NEW YORK (CNNMoney) -- Monday marks the last day on the job for European Central Bank President Jean-Claude Trichet, after a bumpy eight-year ride characterized by the Great Recession and Europe's ongoing debt crisis.
In an interview with CNNi's Richard Quest airing Monday, Trichet reflects on the tough decisions he faced in the uncharted territory of both crises.
"It's been very physically demanding and very demanding intellectually of course, but for all of us," Trichet told Quest.
During his eight years in the top post, the Frenchman became known for his stubborn focus on taming inflation. The euro zone's inflation rate fluctuated wildly amid the Great Recession, but over the rest of his term, Trichet was largely able to keep the rate near an average of 2%, the ECB's target.
"We are faithful to our mandate and our mandate has been delivered," Trichet said, referencing the central bank's mandate to maintain price stability.
While no central bank was quick enough to prevent the housing bubble and bust, the ECB started to see cracks in the system in 2007 and was the first to start pumping additional funds into financial markets starting in August of that year.
At the time, Trichet was heavily criticized for the move, but as other central banks including the Federal Reserve started to follow suit in the days that followed, it quickly became apparent that the housing market was headed for a meltdown, and the ECB's fears were justified.
"We could not imagine Lehman Brothers," Trichet said. "We could not imagine what would come, but we knew that it was big. It was a big thing which was starting, and our diagnosis was because it was a big thing, we had to take commensurate decisions."
As the crisis ensued, Trichet was much more hesitant to ease monetary policy than his counterparts abroad and he garnered backlash for cutting interest rates at a slower pace than both the Fed and the Bank of England.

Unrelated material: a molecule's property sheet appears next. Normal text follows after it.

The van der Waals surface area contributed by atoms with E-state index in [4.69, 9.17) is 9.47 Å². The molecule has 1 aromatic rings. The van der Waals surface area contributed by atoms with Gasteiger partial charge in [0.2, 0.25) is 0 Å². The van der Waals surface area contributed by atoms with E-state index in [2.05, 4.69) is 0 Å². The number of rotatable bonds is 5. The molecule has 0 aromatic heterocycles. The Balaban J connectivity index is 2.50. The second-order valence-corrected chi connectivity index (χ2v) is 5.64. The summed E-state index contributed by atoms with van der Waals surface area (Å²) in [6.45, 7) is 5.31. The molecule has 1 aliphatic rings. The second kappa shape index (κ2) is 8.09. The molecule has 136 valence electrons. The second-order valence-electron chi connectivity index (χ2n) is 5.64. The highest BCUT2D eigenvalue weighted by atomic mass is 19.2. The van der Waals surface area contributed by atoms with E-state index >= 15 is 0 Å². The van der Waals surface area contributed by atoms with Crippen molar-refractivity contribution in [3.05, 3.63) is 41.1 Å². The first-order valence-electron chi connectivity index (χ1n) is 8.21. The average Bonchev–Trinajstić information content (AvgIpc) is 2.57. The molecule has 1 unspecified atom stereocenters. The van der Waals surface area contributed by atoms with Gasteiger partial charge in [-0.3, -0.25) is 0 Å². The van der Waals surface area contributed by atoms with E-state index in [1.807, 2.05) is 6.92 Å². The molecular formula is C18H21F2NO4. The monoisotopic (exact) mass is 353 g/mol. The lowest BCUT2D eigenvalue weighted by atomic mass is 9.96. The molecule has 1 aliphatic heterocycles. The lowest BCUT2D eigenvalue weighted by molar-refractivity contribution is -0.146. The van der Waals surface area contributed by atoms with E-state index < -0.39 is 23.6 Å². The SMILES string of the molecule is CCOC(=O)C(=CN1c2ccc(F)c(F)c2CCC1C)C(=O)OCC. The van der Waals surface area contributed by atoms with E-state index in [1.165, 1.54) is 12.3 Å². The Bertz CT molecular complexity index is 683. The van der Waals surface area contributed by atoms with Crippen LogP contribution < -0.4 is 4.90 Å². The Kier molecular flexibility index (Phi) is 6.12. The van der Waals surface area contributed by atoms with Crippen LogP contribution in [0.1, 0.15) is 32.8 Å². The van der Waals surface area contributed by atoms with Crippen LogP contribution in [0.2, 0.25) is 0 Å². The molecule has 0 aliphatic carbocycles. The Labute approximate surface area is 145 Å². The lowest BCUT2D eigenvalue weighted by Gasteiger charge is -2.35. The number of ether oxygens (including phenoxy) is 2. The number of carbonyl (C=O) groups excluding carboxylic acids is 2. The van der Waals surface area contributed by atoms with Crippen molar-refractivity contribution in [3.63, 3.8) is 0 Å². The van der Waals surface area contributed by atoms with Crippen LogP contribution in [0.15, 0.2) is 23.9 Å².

Later amid Europe's escalating debt crisis, he once again was questioned as the bank shifted into an unprecedented mode of buying up bonds from some of the region's most indebted countries.
"The main lesson we can draw from the present crisis, is that we should never let the financial system -- and by way of consequence, the real economy -- to be that fragile," he told Quest. "It is that fragility of the system which made the collapse of one institution capable of triggering the house of cards to fall down."
The euro zone consisted of 12 countries when Trichet started his ECB term in 2003, but has since grown to include an additional five. Trichet previously served as the head of France's central bank and an alternate governor to the International Monetary Fund.
He now passes the baton to Italy's central bank governor Mario Draghi, who will preside over his first policymaking meeting as ECB president on Thursday.
For the full interview, please tune into Quest Means Business on CNNi at 3:30 p.m. ET and 11:30 p.m. ET Monday.
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